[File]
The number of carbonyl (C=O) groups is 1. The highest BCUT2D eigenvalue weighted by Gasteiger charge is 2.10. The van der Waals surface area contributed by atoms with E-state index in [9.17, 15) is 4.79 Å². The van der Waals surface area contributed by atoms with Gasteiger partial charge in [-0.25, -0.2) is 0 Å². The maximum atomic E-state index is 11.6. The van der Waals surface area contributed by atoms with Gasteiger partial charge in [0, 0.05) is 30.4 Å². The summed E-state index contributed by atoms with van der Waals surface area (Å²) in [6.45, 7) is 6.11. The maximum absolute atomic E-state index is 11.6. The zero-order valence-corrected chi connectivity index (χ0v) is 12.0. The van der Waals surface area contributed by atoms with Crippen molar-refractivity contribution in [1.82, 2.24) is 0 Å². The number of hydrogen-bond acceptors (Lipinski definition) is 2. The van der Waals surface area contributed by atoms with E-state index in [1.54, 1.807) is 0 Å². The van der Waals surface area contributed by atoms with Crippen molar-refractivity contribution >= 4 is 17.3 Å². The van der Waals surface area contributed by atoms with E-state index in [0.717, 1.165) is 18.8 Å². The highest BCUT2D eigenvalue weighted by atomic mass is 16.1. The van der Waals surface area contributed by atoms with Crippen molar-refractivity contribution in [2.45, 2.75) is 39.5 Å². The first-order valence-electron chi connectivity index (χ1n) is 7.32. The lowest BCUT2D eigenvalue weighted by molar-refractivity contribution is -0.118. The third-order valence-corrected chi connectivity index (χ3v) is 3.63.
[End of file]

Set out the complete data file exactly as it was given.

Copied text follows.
The number of carbonyl (C=O) groups is 1. The highest BCUT2D eigenvalue weighted by Gasteiger charge is 2.10. The van der Waals surface area contributed by atoms with E-state index in [9.17, 15) is 4.79 Å². The van der Waals surface area contributed by atoms with Gasteiger partial charge in [-0.25, -0.2) is 0 Å². The maximum atomic E-state index is 11.6. The van der Waals surface area contributed by atoms with Gasteiger partial charge in [0, 0.05) is 30.4 Å². The summed E-state index contributed by atoms with van der Waals surface area (Å²) in [6.45, 7) is 6.11. The maximum absolute atomic E-state index is 11.6. The zero-order valence-corrected chi connectivity index (χ0v) is 12.0. The van der Waals surface area contributed by atoms with Crippen molar-refractivity contribution in [1.82, 2.24) is 0 Å². The number of hydrogen-bond acceptors (Lipinski definition) is 2. The van der Waals surface area contributed by atoms with E-state index in [1.54, 1.807) is 0 Å². The van der Waals surface area contributed by atoms with Crippen molar-refractivity contribution >= 4 is 17.3 Å². The van der Waals surface area contributed by atoms with E-state index in [0.717, 1.165) is 18.8 Å². The highest BCUT2D eigenvalue weighted by atomic mass is 16.1. The van der Waals surface area contributed by atoms with Crippen molar-refractivity contribution in [2.45, 2.75) is 39.5 Å². The first-order valence-electron chi connectivity index (χ1n) is 7.32. The lowest BCUT2D eigenvalue weighted by molar-refractivity contribution is -0.118. The third-order valence-corrected chi connectivity index (χ3v) is 3.63.